In mid-March 2020, Momentum Telecom transitioned employees to working from home due to the coronavirus pandemic. Over the next several weeks, we’ll introduce you to people from across the different Momentum teams, give you a glimpse into how they set up their home offices, and learn more about their tips and best practices for working remotely.
Back when Gopi Yeleswarapu – Momentum’s senior director of software engineering and based in our Birmingham, Ala., office – joined the company in 2005, working remotely wasn’t exactly practical. “When I started, there were no messaging tools,” he shared on the Momentum blog in 2013. “[Now] with the advanced tools we have – the chats and meeting applications – it doesn’t really make a difference where we are located.”
Today, Gopi is a seasoned pro at the remote routine. He’d been working from home a few days week before Momentum temporarily transitioned employees to working remotely in March 2020. “When the day starts, I reach out to different members of my team to check on the status of projects we’re currently working on,” he explains. Most days also feature several meetings across US-based and offshore teams.
My home office.@MomentumTelecom @PolyCompany Phone@MomentumTelecom Coffee mug@surface Pro@Dell Monitor@Logitech keyboard and mouse@evodesk stand up desk. #COVID19 #WorkFromHome pic.twitter.com/k7mwcZRWl1
— Gopi Yeleswarapu (@_gopiy) March 15, 2020
Staying Connected and Present
Technology, of course, keeps all these pieces moving in sync. Even during normal working circumstances, “I love getting in touch with my team early in the day without having to wait to go to the office,” explains Gopi. “Microsoft Teams works best for group meetings with multiple chat threads and document sharing.”
Still, there have been occasional drawbacks to working exclusively from home for the time being. “I have a giant white board at work, and white-boarding ideas with a coworker is something I miss a lot,” says Gopi. “And I miss being able to get on code-reviews with my team in a conference room with a projector or taking a lunch break in the office break room and talking to coworkers.” But there have also been unexpected benefits. “I am happy to miss driving to work every day, and when I’m not on calls, I let my kids hang out with me while I work,” he says.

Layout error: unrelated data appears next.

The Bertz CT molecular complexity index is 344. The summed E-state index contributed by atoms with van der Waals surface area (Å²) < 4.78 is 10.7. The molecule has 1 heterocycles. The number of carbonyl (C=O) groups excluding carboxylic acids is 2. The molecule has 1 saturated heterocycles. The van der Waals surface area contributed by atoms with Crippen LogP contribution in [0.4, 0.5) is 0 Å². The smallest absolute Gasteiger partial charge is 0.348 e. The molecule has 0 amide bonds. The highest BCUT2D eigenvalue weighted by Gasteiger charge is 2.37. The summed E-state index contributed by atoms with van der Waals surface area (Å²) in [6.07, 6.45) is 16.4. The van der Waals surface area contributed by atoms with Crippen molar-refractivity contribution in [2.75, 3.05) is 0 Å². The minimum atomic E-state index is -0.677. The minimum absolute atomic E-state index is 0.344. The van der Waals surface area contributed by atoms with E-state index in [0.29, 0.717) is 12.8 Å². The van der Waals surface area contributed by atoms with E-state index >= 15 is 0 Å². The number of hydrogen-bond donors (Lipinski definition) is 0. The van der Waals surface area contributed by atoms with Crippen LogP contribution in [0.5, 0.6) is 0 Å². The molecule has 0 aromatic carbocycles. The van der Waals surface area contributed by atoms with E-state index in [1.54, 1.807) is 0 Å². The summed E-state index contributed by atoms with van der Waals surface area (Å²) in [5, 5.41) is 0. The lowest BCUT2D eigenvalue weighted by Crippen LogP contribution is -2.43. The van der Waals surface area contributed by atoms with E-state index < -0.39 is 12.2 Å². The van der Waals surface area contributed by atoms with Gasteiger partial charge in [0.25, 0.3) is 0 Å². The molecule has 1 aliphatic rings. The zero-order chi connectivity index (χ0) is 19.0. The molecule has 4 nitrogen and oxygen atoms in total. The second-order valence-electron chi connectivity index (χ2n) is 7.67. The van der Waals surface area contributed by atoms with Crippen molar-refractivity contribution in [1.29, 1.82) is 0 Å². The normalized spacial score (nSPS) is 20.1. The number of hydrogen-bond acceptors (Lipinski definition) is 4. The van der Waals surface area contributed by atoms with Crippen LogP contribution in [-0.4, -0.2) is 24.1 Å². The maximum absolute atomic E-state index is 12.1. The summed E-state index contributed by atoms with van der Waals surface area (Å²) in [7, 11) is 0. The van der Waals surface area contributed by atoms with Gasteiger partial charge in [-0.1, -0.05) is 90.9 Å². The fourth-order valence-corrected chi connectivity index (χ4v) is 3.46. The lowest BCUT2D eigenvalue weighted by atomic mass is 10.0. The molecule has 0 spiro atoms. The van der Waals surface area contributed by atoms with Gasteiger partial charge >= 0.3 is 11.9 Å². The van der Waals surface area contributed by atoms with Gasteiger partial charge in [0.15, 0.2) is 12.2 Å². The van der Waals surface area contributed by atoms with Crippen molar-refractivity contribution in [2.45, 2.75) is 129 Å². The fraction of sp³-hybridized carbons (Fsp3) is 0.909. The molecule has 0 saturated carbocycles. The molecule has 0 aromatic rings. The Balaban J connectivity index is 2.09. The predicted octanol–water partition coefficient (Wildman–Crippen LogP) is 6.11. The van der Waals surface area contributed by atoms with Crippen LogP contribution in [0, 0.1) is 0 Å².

Striking the Right Balance
So, what makes for an ideal remote-work environment? For Gopi, a space that offers flexibility and encourages the focus necessary for deep work is essential. “Making sure you are comfortable and unrestricted to do your work is very important,” he explains. “Being disciplined and following a similar routine as if you are in the office has been very good for me.”
It’s important, though, to figure out how you work best – and that your working-from-home environment can evolve. “Everyone has something different that brings out the best in how they work, so use it your advantage,” offers Gopi.
For instance, you may find most appealing the time you’re saving from not commuting lets you start work earlier. Or video calls are now more productive because you have more control over the space in which you’re presenting. Home in on what brings out the best in your remote workday, and center your environment around it.
But no matter how you design working from home, don’t forget a sense of balance and connection. “Take breaks, and get up and walk a little,” recommends Gopi. “And make sure you regularly talk to your teammates and other coworkers to stay informed.”
Catch up with other posts in this series!